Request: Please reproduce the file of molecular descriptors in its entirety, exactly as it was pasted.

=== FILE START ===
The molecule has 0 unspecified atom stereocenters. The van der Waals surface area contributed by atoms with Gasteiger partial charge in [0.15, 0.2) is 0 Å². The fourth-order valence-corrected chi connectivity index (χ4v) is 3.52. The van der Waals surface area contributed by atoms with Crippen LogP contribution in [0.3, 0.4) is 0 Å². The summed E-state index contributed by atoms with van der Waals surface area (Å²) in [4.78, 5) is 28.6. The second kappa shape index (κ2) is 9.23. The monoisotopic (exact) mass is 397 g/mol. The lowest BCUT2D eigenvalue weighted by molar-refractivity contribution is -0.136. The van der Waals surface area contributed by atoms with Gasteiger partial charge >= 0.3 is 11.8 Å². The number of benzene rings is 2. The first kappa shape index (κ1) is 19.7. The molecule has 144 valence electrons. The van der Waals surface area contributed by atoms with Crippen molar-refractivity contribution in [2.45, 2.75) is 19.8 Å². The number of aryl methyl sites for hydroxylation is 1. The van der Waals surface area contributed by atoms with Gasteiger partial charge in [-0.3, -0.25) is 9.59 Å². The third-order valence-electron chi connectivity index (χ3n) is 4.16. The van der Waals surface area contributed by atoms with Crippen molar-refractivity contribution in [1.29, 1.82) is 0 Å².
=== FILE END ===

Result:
The molecule has 0 unspecified atom stereocenters. The van der Waals surface area contributed by atoms with Gasteiger partial charge in [0.15, 0.2) is 0 Å². The fourth-order valence-corrected chi connectivity index (χ4v) is 3.52. The van der Waals surface area contributed by atoms with Crippen LogP contribution in [0.3, 0.4) is 0 Å². The summed E-state index contributed by atoms with van der Waals surface area (Å²) in [4.78, 5) is 28.6. The second kappa shape index (κ2) is 9.23. The monoisotopic (exact) mass is 397 g/mol. The lowest BCUT2D eigenvalue weighted by molar-refractivity contribution is -0.136. The van der Waals surface area contributed by atoms with Gasteiger partial charge >= 0.3 is 11.8 Å². The number of benzene rings is 2. The first kappa shape index (κ1) is 19.7. The molecule has 144 valence electrons. The van der Waals surface area contributed by atoms with Crippen molar-refractivity contribution in [2.45, 2.75) is 19.8 Å². The number of aryl methyl sites for hydroxylation is 1. The van der Waals surface area contributed by atoms with Gasteiger partial charge in [-0.3, -0.25) is 9.59 Å². The third-order valence-electron chi connectivity index (χ3n) is 4.16. The van der Waals surface area contributed by atoms with Crippen molar-refractivity contribution in [1.29, 1.82) is 0 Å².